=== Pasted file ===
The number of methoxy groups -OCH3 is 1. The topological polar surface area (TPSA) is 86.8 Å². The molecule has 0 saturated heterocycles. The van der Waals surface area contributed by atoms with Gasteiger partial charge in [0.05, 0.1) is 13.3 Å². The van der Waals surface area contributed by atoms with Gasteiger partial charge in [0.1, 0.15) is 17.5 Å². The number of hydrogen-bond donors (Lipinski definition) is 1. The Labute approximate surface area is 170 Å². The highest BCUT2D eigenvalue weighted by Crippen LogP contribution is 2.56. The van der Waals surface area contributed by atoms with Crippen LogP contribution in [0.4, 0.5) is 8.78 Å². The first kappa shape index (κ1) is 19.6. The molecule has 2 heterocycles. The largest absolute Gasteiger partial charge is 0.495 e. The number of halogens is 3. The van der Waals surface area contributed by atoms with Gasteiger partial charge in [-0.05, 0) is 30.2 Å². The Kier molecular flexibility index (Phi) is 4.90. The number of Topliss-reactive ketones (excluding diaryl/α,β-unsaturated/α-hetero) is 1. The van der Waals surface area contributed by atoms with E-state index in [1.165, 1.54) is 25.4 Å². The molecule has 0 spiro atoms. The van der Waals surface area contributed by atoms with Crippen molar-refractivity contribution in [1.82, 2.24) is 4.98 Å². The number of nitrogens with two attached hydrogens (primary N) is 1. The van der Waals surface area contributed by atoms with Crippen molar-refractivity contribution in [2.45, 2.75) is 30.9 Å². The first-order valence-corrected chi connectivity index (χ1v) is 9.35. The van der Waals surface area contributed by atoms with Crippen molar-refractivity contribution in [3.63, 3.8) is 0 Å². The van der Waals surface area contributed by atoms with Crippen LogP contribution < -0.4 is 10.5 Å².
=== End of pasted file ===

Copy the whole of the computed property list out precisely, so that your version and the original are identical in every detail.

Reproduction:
The number of methoxy groups -OCH3 is 1. The topological polar surface area (TPSA) is 86.8 Å². The molecule has 0 saturated heterocycles. The van der Waals surface area contributed by atoms with Gasteiger partial charge in [0.05, 0.1) is 13.3 Å². The van der Waals surface area contributed by atoms with Gasteiger partial charge in [0.1, 0.15) is 17.5 Å². The number of hydrogen-bond donors (Lipinski definition) is 1. The Labute approximate surface area is 170 Å². The highest BCUT2D eigenvalue weighted by Crippen LogP contribution is 2.56. The van der Waals surface area contributed by atoms with Crippen LogP contribution in [0.4, 0.5) is 8.78 Å². The first kappa shape index (κ1) is 19.6. The molecule has 2 heterocycles. The largest absolute Gasteiger partial charge is 0.495 e. The number of halogens is 3. The van der Waals surface area contributed by atoms with Gasteiger partial charge in [-0.05, 0) is 30.2 Å². The Kier molecular flexibility index (Phi) is 4.90. The number of Topliss-reactive ketones (excluding diaryl/α,β-unsaturated/α-hetero) is 1. The van der Waals surface area contributed by atoms with E-state index in [1.165, 1.54) is 25.4 Å². The molecule has 0 spiro atoms. The van der Waals surface area contributed by atoms with Crippen molar-refractivity contribution in [1.82, 2.24) is 4.98 Å². The number of nitrogens with two attached hydrogens (primary N) is 1. The van der Waals surface area contributed by atoms with Crippen molar-refractivity contribution in [2.45, 2.75) is 30.9 Å². The first-order valence-corrected chi connectivity index (χ1v) is 9.35. The van der Waals surface area contributed by atoms with Crippen molar-refractivity contribution in [3.63, 3.8) is 0 Å². The van der Waals surface area contributed by atoms with Crippen LogP contribution < -0.4 is 10.5 Å².